This thesis looks at investments in low-risk assets denominated in foreign currencies and discusses theoretical implications related to the findings. Specifically, it looks at Japanese yen (JPY) and US dollars (USD).
Chapter 1 provides some background information about the phenomenon called carry trade, which has been mentioned in the public debate about economic affairs in general and exchange rate movements in particular. Since the term carry trade is often used in a vague or undefined manner, I start out by gathering some information from various sources in order to present a short overview of what carry trade actually is. This is done in the first part of Chapter 1. I then continue by describing some aspects of the Japanese financial market in order to justify the choice of Japanese yen and US dollars for the empirical study made in the thesis.
In the main part of Chapter 1, I go on to check whether uncovered interest parity (relating interest rates and expected exchange rate changes) are supported using the data on Japanese yen and US dollars. I then proceed to explore if there was a forward discount bias in the period 1993 to 2008 in order to look at uncovered interest parity from another angle. This is done by removing currency exchange risk through the use of forward contracts.
My empirical findings do not support uncovered interest parity. In fact, the results are opposite of what the uncovered interest parity hypothesis suggests. In the case of uncovered interest parity, I find that when a currency gave a higher interest return than another, this tended to lead to an increase rather than a decrease in the value of the same currency over the same period. I also find that although shorter three-year periods within the 1993-2008 period exhibited mixed results, uncovered investments in USD three-month bonds tended to yield higher return over the longer 1993-2008 period when compared to similar uncovered three-month bond investments in JPY.
I find that covered investments in Japanese yen gave higher return than similar investments in US dollars. This result is robust in the sense that it applied to the observed period 1993-2008 as a whole, and also to shorter three-year time-spans within this period. This shows that the forward rate was distorted, or biased. I relate this to the forward discount bias which has been described in economic literature.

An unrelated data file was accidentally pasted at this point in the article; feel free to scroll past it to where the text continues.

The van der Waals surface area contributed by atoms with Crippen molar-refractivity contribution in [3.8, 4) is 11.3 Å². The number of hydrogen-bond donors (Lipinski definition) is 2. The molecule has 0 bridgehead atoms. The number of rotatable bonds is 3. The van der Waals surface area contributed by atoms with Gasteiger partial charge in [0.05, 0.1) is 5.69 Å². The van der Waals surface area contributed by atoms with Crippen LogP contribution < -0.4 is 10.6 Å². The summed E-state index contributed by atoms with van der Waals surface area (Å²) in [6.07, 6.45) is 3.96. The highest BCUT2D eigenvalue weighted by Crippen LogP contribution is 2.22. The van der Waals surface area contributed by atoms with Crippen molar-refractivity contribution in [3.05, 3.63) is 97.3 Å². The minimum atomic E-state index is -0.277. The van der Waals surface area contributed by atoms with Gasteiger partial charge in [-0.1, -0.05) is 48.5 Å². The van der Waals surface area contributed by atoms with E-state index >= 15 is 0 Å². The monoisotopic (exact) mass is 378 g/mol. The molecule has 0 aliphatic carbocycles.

In the last part of Chapter 1, I discuss potential reasons for these findings and compare the findings to other studies by reviewing some of the literature in this field. I also look at the development of the Japanese financial market from the 1980s. That review indicates that although the Japanese financial market may have been less liquid in the past than the US market, deregulations and reforms have made the markets more similar.
Chapter 2 of the thesis goes a step further into a theoretical paradox called the Siegel paradox. The Siegel paradox describes investments in foreign currencies and predicts a forward discount bias. I study the Siegel paradox for currency movements by using a simplified example with USD and JPY. The rationale leading to the paradox is analyzed, and alternative ways of thinking are investigated by looking at a simple version of the two-envelope problem. I try to find similarities and differences between the Siegel paradox and the two-envelope problem in order to gain some insight into what may be the common cause of the two paradoxes. I find that Jensen’s inequality applies to both paradoxes. I find that the lack of a total value in the Siegel paradox and the existence of such a total value in the two-envelope problem may be one of the important differences between the two problems.
In Chapter 3, I discuss the relevance of the findings related to the paradoxes in Chapter 2 to interest rate parity and the forward discount bias found in Chapter 1. I suggest that the Siegel paradox is a purely theoretical misstatement which does not explain the forward discount bias observed in the market. Rather, I suggest that the forward discount bias is the result of other rational choices made by investors, like a risk premium and risk aversion among the investors combined with tax differences, trading costs and differences in liquidity. I suggest that investors that base their investment choices on the Siegel paradox are probably allocating their capital in an inefficient manner.
Finally, I indicate that further investigation should be made into resolving the Siegel paradox as this could possibly lead to a deeper understanding of risk, return and capital allocation in the financial markets.